One of my favorite stories from the Bible is that of Jesus’ temptation in the wilderness. After his baptism by John, he went out into the desert and spent forty days in fasting and prayer. In one of the biggest understatements ever, the Bible says that “he was hungry.” It’s at this point, when Jesus is at his lowest physically and spiritually, that the Devil makes an appearance, seeking to tempt Jesus to betray his God-given mission.
There are several temptations – religious authority, imperial power, and just simple materialism. Jesus answers each temptation with a quote from the Torah. One of the most memorable lines of the Bible (at least for me) is when Jesus quotes Deuteronomy 8:3, saying that “man does not live by bread alone, but by every word that comes from the mouth of the LORD.”
This passage comes from another desert time, a time when God led Israel through wilderness tracks for forty years, until the Hebrew people had been entirely purified and ready to enter the promised land. Deuteronomy reminds us that God humbled the Hebrews by letting them hunger. He fed Israel with manna from the sky – a strange substance they had never seen before. This was in order to help them understand that there are needs that run deeper than even food. God provides everything that we require when we hear and obey his word in our hearts. But the hearing and obeying must come first.
This runs entirely counter to a humanistic interpretation of Maslow’s Hierarchy of Needs, which would indicate that a basic physiological need – like eating – would supercede any higher-order needs like faithfulness to God’s will. Maslow’s model makes perfect rational sense. What good does it do to worry about the realm of meaning if the basics like food and shelter haven’t been addressed?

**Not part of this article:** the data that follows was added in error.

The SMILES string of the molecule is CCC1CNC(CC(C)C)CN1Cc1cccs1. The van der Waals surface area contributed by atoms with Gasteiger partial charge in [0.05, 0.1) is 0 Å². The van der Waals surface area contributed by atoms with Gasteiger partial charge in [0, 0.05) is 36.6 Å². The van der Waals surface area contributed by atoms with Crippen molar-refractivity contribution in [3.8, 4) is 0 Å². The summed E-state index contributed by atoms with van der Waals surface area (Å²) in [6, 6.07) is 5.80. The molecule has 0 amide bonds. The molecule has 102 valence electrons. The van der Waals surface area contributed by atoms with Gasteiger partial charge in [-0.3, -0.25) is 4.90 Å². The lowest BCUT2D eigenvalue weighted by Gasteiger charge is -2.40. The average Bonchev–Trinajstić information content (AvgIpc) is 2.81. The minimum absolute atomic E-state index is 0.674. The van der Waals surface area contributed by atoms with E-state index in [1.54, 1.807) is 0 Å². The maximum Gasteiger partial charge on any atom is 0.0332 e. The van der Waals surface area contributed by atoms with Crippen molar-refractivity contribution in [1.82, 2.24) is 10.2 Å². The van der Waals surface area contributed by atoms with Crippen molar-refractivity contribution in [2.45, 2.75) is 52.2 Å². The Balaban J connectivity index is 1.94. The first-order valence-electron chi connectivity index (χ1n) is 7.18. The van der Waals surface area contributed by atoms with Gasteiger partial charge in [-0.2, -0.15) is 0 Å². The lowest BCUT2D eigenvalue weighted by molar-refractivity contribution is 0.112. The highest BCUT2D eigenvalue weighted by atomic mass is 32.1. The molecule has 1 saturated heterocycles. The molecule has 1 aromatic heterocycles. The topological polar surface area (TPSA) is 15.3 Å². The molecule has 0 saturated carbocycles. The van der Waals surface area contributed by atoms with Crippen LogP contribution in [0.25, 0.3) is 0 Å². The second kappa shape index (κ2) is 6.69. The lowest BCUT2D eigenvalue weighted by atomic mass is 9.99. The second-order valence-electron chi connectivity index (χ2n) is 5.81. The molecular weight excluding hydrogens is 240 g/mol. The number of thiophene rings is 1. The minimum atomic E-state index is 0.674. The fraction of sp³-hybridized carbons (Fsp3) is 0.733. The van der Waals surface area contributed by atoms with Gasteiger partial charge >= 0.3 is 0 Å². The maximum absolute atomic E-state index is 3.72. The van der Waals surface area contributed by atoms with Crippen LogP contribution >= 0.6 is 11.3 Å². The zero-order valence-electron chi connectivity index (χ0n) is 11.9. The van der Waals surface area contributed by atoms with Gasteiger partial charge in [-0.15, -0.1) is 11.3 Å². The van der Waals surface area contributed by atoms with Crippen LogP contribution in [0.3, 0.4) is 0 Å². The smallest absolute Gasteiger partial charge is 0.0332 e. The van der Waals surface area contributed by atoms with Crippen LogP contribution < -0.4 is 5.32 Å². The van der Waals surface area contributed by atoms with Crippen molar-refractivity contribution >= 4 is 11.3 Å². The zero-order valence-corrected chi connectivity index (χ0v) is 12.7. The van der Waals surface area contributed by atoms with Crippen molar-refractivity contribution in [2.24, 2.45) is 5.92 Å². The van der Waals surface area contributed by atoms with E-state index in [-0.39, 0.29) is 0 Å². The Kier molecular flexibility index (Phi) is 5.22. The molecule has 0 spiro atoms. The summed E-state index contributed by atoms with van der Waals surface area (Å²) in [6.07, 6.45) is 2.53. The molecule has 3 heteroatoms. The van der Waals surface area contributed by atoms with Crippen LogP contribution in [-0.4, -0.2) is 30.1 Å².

Yet Jesus affirms the Torah’s claim that faithful relationship with God precedes all other priorities. We find our deepest meaning first, and then God provides what we need – even if sometimes it comes in a really bizarre form, like manna.
This understanding of God’s economy fits very well with the “upside-down kingdom” that Jesus speaks of throughout his ministry. He tells us that “the last will be first, and the first will be last.” This great turning of the tables seems to apply to every kind of hierarchy that we experience – whether they be the social hierarchies that human beings set up amongst ourselves, or the hierarchy of needs that seems so basic to the human condition. In the kingdom of God – God’s economy – God will have the primacy in all things. Jesus will be both the starting place and the ending point.
For those of us who are seeking the reign of God, what does it mean to put this amazing relationship first – even before the needs that we consider most basic? What does it mean to abandon all and follow Jesus, as he repeatedly commands us to do?
The details probably vary for each person, but the underlying spiritual posture seems clear enough: God comes first. Not your house, job, family, or even food to eat. We are called to seek faithfulness to the Holy Spirit first, even if it threatens to cost us everything. Only then can we fully enter into the living presence of Jesus – the kingdom of God. Only then can we discover the manna that comes from heaven, the daily bread that Jesus promises to each of us if we will follow in his way.
This is a huge challenge – the greatest ever issued. How are you called to respond?